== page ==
Bromine is a red-brown liquid at room temperature.

Bromine is a red-brown liquid at room temperature.

Safety of the Chemical in the Environment

For most of us, it's harder to avoid bromine in flame retardant than it is to avoid brominated vegetable oil. We can control or eliminate BVO in our bodies by deciding what drinks to ingest and how often to drink them. We may be exposed to brominated flame retardants even if we don't have them in the items in our home, however.

Flame retardants can be very useful and are important products. Since the chemicals are often sprayed on products or otherwise loosely attached, they can escape into their surroundings quite easily. The ability of some of them to persist in the environment is worrying. Some manufacturers are now using a different type of retardant instead of a brominated one. The problem is that items from the past in landfills and other areas are still releasing bromine compounds from their surface.

It would probably be a good idea for consumers to investigate the type of flame retardant added to a household product that they want to buy. Although many people never think of doing this, it could be a good practice to start, for our sake and for the sake of other people. Chemical problems in the environment can stay with us for a long time. The problem with BFRs is a reminder that what we do today can affect the future.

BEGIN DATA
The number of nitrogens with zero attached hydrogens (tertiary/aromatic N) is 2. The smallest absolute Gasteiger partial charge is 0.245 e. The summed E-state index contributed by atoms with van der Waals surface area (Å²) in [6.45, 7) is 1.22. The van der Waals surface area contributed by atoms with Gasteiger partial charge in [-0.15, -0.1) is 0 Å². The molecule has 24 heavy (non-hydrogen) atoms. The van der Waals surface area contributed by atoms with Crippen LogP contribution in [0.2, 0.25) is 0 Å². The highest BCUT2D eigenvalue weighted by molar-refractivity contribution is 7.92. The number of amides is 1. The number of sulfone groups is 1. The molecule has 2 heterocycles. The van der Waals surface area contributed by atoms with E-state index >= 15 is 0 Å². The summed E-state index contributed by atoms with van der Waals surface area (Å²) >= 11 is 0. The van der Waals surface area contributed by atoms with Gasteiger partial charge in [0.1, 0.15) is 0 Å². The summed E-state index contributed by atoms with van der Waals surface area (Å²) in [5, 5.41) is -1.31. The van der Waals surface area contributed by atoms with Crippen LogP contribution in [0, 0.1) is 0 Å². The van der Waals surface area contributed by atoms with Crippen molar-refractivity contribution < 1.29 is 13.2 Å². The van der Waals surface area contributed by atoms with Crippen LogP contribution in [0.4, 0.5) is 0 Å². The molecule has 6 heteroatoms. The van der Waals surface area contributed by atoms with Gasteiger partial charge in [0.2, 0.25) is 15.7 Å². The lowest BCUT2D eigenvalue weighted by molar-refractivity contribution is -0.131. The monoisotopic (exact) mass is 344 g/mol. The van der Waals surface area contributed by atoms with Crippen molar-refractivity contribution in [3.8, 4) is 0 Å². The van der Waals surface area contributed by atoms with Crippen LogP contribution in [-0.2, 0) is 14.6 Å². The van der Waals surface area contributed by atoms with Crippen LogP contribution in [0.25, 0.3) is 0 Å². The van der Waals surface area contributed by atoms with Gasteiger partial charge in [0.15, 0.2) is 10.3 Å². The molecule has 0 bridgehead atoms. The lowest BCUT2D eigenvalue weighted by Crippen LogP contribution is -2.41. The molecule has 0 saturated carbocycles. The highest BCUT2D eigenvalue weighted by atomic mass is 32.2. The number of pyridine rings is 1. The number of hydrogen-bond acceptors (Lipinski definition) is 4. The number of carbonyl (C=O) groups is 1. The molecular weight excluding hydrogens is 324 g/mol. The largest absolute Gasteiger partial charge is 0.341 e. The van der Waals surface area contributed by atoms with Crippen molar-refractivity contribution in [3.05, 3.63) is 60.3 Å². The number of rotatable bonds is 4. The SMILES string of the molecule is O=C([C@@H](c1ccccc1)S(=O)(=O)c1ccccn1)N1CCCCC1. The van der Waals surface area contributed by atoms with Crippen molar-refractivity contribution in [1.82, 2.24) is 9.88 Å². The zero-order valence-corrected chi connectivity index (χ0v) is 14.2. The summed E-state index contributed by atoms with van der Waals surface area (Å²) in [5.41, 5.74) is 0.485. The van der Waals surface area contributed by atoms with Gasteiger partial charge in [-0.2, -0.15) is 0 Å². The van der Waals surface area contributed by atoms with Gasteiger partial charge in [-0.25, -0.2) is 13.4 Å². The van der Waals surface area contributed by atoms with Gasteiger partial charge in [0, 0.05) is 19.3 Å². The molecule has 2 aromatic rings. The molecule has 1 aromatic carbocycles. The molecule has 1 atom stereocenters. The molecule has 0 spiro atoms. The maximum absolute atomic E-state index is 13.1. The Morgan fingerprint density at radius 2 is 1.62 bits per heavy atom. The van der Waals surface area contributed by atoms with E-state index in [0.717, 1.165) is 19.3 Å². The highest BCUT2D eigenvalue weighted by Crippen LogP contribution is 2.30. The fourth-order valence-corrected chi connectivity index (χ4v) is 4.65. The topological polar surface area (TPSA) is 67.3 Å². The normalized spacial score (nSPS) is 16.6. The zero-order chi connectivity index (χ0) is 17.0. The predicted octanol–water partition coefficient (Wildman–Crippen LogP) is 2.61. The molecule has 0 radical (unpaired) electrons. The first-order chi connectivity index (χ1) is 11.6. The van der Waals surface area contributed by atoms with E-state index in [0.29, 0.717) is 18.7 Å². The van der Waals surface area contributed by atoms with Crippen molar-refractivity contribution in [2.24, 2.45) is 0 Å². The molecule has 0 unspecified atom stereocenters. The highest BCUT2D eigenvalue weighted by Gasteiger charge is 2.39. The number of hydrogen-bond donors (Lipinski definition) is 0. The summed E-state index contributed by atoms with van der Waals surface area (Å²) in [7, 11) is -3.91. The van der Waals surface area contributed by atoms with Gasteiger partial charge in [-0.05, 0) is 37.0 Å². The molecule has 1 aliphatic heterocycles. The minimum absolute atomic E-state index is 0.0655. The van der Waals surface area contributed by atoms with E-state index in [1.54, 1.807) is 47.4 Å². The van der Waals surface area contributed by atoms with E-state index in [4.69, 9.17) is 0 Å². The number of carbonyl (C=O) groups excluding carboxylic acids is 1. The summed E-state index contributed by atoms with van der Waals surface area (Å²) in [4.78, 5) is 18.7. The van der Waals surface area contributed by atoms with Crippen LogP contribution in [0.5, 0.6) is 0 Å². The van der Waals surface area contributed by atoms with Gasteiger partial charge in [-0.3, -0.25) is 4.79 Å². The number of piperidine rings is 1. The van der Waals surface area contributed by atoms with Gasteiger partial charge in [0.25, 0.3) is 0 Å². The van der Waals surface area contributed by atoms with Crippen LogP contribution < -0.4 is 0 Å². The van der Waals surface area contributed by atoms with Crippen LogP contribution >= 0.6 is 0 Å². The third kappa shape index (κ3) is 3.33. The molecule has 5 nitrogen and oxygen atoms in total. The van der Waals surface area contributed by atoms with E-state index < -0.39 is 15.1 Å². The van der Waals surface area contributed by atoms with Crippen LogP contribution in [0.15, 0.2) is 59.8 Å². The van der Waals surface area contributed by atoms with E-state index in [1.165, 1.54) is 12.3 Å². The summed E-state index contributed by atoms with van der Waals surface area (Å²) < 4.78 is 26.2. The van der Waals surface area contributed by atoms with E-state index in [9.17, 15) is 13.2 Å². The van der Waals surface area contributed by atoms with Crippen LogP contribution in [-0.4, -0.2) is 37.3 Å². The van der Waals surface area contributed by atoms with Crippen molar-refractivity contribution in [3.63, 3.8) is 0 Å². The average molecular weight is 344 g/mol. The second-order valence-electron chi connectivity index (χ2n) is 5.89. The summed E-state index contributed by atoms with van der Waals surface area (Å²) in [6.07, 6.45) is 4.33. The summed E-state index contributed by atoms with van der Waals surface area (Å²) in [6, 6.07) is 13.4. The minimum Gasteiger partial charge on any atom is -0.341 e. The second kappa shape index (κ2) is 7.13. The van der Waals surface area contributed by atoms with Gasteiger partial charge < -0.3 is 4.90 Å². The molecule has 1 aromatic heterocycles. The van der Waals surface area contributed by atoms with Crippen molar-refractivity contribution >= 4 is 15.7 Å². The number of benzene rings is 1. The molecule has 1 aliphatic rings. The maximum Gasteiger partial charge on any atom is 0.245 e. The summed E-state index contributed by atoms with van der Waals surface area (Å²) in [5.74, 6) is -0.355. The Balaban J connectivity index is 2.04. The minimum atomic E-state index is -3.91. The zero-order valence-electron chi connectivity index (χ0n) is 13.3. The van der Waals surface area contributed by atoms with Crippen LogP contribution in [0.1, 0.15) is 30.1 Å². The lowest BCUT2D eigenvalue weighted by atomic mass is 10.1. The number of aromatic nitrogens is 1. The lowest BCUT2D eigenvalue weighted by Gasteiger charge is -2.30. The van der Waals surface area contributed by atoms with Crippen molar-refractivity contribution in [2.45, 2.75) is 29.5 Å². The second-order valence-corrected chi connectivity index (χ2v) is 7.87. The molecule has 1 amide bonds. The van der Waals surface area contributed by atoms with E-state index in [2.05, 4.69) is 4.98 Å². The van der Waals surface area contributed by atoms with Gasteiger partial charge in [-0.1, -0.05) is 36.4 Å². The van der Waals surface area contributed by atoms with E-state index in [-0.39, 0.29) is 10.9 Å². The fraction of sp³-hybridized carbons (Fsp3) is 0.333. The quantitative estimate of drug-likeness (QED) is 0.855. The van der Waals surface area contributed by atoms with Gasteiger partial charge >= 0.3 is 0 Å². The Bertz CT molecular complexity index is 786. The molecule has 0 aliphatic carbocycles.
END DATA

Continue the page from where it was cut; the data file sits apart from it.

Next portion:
• CFR - Code of Federal Regulations Title 21 from the FDA
  • Facts about BVO in soft drinks from the FDA (Food and Drug Administration) in the United States
  • Soda and brominated vegetable oil from the Mayo Clinic
  • A Case of Bromism from Europe PubMed Central (Europe PMC)
  • Reference to University of Hohenheim Study from The Star newspaper (Note that while the information in the article is useful, the headline is out of date. The Coca-Cola and Pepsi Cola companies have now removed BVO from their products, at least in North America.)